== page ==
Description

BACKGROUND OF THE INVENTION

1. Field of the Invention

The present invention relates to a heating apparatus having a plurality of electric heaters, such as an air conditioner having electric heaters, electric fan heater system or other electric heater, and more particularly to a heating apparatus which is so adapted that current can be selectively passed through at least one of the electric heaters incorporated therein in accordance with the maximum current capable of flowing safely through a branch circuit.

2. Description of the Prior Art

Heating apparatus incorporating an electric heater and heretofore used generally include the one disclosed in Unexamined Japanese Patent Publication No. SHO 48-2943.

With the disclosed apparatus, the current to be passed through the electric heater is controlled according to the operating condition of the apparatus, and the capacity of the electric heater is so determined as to give a maximum amount of heat generation in accordance with the capacity of the circuit breaker or with the voltage value of the power supply to which the heating apparatus is connected.

In the United States, however, current of different values, e.g. 15A, 20A and 30A, are supplied from wall receptacles of specific configurations corresponding to the maximum current capable of flowing safely through a branch circuit. Therefore, when the heating apparatus is to be connected to a receptacle different from the specified one in the volume of current capable flowing safely through a branch circuit, there arises a need to use an electric heater of a capacity in conformity with the receptacle. Thus, the heating apparatus is not usable universally.

Accordingly, with attention directed to the fact that the configuration of wall receptacles differ with the maximum current capable of flowing safely through a branch circuit, the present invention provides a heating apparatus which is readily usable at the different maximum current capable of flowing safely through a branch circuit.

SUMMARY OF THE INVENTION

It is a general object of the present invention to provide an electric heating apparatus which is usable universally at any maximum current capable of flowing safely through a branch circuit of the power supply without using different types of the apparatus.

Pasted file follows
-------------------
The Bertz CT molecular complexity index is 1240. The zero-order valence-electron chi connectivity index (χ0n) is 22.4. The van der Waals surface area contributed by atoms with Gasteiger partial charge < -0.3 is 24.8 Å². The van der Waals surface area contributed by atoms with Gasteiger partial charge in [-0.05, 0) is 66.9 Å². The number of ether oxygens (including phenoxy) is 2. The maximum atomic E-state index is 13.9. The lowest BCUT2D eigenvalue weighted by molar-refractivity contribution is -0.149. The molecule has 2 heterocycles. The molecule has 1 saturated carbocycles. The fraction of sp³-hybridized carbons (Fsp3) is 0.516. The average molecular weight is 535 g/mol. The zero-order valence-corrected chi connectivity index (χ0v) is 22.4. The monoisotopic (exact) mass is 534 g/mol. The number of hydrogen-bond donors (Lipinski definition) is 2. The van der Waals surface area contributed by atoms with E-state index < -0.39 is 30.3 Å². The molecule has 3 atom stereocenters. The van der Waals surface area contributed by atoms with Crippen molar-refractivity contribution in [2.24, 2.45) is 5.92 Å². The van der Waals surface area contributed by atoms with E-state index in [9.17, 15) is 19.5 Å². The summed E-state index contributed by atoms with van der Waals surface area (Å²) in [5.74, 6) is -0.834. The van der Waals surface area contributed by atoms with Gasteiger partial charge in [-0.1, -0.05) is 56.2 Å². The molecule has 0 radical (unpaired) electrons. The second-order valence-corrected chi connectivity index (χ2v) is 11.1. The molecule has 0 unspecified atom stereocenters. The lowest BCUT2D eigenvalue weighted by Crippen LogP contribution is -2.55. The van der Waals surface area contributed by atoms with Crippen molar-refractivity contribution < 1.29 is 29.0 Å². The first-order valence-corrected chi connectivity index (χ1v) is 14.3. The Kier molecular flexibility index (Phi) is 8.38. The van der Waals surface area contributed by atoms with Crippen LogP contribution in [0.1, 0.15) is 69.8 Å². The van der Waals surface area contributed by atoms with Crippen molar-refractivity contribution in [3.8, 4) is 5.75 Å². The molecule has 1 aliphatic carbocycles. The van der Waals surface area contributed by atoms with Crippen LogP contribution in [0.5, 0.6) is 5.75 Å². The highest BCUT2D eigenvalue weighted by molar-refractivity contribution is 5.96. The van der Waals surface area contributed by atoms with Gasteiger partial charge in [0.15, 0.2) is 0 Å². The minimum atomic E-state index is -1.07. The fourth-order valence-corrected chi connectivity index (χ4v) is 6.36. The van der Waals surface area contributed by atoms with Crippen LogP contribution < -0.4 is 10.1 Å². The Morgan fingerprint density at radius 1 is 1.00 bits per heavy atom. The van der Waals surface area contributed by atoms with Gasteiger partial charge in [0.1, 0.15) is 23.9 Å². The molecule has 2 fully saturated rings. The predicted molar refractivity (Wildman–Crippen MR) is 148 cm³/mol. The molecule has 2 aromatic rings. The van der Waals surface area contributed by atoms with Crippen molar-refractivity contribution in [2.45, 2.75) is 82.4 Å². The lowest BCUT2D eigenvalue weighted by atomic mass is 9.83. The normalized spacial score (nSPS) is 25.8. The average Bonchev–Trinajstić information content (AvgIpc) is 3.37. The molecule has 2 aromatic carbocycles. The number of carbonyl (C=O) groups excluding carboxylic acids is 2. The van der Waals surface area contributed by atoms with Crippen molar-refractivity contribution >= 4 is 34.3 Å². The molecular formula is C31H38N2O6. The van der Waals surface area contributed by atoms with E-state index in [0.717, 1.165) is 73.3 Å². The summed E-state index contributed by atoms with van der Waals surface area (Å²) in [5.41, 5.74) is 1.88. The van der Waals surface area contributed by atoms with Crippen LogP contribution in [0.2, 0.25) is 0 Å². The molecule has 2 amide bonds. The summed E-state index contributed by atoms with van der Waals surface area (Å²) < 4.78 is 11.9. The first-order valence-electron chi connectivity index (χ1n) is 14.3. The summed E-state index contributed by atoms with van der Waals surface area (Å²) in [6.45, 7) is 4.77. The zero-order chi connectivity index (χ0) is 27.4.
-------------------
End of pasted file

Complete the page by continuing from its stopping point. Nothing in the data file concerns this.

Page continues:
The present invention provides an electric heating apparatus comprising a plurality of electric heaters and cords for supplying electric power to the heaters through a connector, wherein the connector consists of two separable members, the one member (the primary connector) of the connector has a plurality of contacts and at least one conductor, the cords being separately connected to the contacts, the conductor electircally short-circuiting two contacts of the primary connector which are so selected that the conductor can form a part of a circuit for supplying electric power to a desired heater, the other member (the secondary connector) of the connector has a plurality of contacts being connected only with predetermined contacts of the primary connector, and the contacts of the secondary connector form a part of the circuit for supplying electric power to the desired heater with the contacts and the conductor of the primary connector, whereby heaters to be supplied with electric power can be determined by selecting the two contacts short-circuited by the conductor.

Accordingly, the electric heater capacity of the present heating apparatus is readily changeable merely by changing the connection of the conductor for use with another power supply of the different maximum current capable of flowing safely through a branch circuit. Consequently, the manufacturer or dealers of the electric heating apparatus need not prepare stocks of different types for use at the different maximum current capable of flowing safely through a branch circuit.